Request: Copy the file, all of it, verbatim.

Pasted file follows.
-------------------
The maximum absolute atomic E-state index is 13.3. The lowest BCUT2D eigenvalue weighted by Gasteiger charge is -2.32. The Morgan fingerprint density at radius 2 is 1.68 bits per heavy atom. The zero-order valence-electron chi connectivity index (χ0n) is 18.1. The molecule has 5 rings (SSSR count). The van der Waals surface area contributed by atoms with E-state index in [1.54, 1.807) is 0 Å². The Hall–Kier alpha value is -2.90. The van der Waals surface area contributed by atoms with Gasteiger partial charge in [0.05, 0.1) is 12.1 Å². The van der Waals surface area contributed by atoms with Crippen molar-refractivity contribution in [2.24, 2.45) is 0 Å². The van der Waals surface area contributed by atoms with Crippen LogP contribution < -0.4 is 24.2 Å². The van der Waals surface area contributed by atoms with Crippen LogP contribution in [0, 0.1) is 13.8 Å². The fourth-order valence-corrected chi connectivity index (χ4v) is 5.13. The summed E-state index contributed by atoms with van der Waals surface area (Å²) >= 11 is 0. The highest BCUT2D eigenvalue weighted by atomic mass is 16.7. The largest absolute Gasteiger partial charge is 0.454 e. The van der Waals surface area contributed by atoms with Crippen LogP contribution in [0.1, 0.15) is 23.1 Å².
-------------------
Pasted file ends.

The maximum absolute atomic E-state index is 13.3. The lowest BCUT2D eigenvalue weighted by Gasteiger charge is -2.32. The Morgan fingerprint density at radius 2 is 1.68 bits per heavy atom. The zero-order valence-electron chi connectivity index (χ0n) is 18.1. The molecule has 5 rings (SSSR count). The van der Waals surface area contributed by atoms with E-state index in [1.54, 1.807) is 0 Å². The Hall–Kier alpha value is -2.90. The van der Waals surface area contributed by atoms with Gasteiger partial charge in [0.05, 0.1) is 12.1 Å². The van der Waals surface area contributed by atoms with Crippen molar-refractivity contribution in [2.24, 2.45) is 0 Å². The van der Waals surface area contributed by atoms with Crippen LogP contribution < -0.4 is 24.2 Å². The van der Waals surface area contributed by atoms with Crippen LogP contribution in [0, 0.1) is 13.8 Å². The fourth-order valence-corrected chi connectivity index (χ4v) is 5.13. The summed E-state index contributed by atoms with van der Waals surface area (Å²) >= 11 is 0. The highest BCUT2D eigenvalue weighted by atomic mass is 16.7. The largest absolute Gasteiger partial charge is 0.454 e. The van der Waals surface area contributed by atoms with Crippen LogP contribution in [0.1, 0.15) is 23.1 Å².